My #FollowFriday:s 2015
During 2015 I will each Friday try to highlight someone I find extra interesting among the Twitter usernames I (@kerfors) follow. I’ll try to pick favorites from both my domains of interest; technology and data science and also medicine and clinical research. And I’ll try to have a balance between men and women.
5 June, @SusannahFox
Just before the Health Datapalooza 2015 event it was announced that Susannah Fox is the new CTO of HHS, see “Meet The Woman In Charge Of Making The U.S. Health Department Smarter”. In the end of the event Susannah asked for 2020 dreams and gather the dreams in a Storify
22 May, @mrogati
An article I share with many others is: The Rise of the Data Natives by Monica Rogati. This week I’ve RT:ed two tweets from Monica: One challenging the notion of “data scientists spend to much time on data wrangling” and another one with a link to a nicely structured job description.
15 May, @EricTopol
Today I’ve added two names to my list: Eric Topol and David Shaywitz. Their feeds are excellent channels to keep up with things in the intersection between medicine and technology. Eric is also the author of a recent book “The patient will see you now”. Here’a a typical cool tweet from Eric.
1 May, @hmkyale
One of people behind the Yoda project and on my Twitter list of experts on sharing of clinical trial data. His 5 rules from his keynote at Yale Healthcare Conference: “Translating Information into Innovation” did pop up in my head in a discussion this week.
24 April, @hadleybeeman
This week I’ve added two new names. My interest in linked data / semantic web has more and more also included open data. Hadley is a great open data advocate and she now in the W3C Technical Architecture Group. This week she draw my attentions to an import discussions of relevance for my interest in URI design.
27 March, @egonwillighagen
Egon Willighagen was on of the first I followed when I joined Twitter. I’ve learned a lot from Egon: using my ID as researcher (ORCID) in my Twitter profile. And also using IFTTT (“If This Then That”) to cross post between e.g. CiteULike and Twitter when sharing and saving citations to academic papers, such as this one:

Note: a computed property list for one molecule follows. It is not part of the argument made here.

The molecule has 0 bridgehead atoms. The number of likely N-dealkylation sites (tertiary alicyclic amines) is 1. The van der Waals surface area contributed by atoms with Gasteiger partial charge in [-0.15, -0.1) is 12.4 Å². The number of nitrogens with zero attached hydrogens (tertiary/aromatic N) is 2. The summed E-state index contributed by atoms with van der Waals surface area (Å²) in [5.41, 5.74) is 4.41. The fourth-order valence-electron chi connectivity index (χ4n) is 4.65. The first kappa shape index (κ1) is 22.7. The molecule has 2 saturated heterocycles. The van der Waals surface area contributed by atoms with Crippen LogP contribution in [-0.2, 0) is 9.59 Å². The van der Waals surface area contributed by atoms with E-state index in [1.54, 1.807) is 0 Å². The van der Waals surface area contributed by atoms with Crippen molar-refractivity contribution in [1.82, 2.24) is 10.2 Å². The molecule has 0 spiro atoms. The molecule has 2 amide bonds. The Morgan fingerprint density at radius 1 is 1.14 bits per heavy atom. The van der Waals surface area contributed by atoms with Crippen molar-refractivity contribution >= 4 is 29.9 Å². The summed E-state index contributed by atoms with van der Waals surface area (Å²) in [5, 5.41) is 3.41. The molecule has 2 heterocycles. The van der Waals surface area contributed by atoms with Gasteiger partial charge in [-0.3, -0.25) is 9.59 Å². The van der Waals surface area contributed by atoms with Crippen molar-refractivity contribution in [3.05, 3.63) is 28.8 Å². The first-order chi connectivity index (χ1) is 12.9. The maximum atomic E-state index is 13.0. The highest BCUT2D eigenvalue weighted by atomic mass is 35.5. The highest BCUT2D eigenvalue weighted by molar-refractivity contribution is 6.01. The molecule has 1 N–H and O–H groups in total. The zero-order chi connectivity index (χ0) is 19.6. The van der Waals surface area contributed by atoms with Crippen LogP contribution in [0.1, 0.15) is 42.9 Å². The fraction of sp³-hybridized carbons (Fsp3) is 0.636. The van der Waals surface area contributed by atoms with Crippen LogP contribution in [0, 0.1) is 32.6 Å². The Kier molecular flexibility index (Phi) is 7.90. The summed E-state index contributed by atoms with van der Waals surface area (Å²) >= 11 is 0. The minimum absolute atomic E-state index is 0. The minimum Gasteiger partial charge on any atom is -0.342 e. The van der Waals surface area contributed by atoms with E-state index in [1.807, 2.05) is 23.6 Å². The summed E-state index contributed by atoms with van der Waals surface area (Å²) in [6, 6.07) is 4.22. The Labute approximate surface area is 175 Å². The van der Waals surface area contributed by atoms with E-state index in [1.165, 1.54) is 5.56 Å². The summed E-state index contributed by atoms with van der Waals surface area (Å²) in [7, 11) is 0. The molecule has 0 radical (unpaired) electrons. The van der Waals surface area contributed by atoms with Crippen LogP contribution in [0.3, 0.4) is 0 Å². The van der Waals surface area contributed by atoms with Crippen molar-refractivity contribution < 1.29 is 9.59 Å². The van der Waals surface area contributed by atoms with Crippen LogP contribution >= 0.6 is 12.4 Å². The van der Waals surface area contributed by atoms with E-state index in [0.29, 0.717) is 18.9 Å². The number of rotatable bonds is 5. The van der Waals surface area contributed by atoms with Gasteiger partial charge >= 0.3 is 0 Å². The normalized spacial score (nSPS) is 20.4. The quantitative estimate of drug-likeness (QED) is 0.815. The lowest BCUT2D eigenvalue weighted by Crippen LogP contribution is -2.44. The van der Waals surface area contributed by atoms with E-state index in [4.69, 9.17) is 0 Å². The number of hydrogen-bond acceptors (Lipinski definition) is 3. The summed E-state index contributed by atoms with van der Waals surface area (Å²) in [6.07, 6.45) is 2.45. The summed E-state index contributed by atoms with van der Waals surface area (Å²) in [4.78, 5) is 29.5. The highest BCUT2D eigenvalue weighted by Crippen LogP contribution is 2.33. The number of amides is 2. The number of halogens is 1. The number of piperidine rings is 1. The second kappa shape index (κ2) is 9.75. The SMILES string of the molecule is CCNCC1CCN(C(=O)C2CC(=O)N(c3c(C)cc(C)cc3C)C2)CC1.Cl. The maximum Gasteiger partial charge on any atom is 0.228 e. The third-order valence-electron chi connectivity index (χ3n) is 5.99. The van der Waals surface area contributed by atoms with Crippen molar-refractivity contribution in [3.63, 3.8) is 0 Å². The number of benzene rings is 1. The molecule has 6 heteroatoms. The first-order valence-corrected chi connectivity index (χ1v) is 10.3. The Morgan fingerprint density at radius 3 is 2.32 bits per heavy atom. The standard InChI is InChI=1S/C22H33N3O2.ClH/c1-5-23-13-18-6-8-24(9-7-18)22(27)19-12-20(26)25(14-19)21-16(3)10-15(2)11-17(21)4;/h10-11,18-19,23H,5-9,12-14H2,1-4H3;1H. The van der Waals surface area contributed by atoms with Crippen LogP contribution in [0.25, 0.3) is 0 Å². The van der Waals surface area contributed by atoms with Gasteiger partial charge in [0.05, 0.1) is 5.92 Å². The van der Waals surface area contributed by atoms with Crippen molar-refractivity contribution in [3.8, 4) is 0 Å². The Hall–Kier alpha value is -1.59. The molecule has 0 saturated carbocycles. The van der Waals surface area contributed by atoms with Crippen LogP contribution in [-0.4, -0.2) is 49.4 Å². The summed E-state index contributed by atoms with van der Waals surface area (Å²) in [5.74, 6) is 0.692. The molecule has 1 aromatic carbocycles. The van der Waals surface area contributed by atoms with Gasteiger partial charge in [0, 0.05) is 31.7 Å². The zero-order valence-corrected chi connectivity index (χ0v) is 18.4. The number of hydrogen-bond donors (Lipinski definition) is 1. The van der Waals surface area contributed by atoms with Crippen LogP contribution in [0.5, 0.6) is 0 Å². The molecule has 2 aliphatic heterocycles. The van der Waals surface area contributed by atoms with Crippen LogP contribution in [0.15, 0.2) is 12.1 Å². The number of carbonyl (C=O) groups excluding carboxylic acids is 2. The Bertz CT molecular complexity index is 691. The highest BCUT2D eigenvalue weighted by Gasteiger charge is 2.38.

20 March, @SaraRiggare
I like Sara Riggare’s introduction as being a Chief Patient Officer. Sara is also one of the teachers in the upcoming MOOC from Karolinska Institutet/eDX: eHealth — Opportunities and Challenges. This week I picked up a response with a nice illustration from Sara about calling participants in clinical trials “subjects”:
6 March, @TrishWhetzel
Trish Whetzel and I have met IRL at a couple of conferences so it’s always nice to see her tweets. Trish tweets about several topics including wearables. We both enjoy following events remotely so here’s a ping from Trish about the big event this week: Mobile World Congress.
13 Feb, @andrewsu
I’ve been following Andrew Su for a while. A tweet eralier this week mentioning wikidata, i.e. the data backend to wikipedia, took me to an excellent presentation by Andrew. Beside an excellent intro to wikidata I also learned about another citizen science / crowdsourcing experiment from Andrew and his team: Mark2Cure.
30 Jan, @aaranged
Search Engine Optimization (SEO) is not a core interest of mine, but by following Aaron Bradley I learn a lot about e.g. Google’s Knowledge Graph. Aaron’s recent tweet points to his blog on Google’s use of JSON-LD, a serialization of RDF, that is Linked Data in developer-friendly JSON.
23 Jan, @hildabast
One of my favorite bloggers, Hilda Bastian, has a nice feed keeping me up to date on open access, statistics, epidemiology and effectiveness research. I love her cartoon blog Statistically Funny. This week Hilda tweeted about her blogpost with advices such as live-tweeting at conferences to make real-life connections.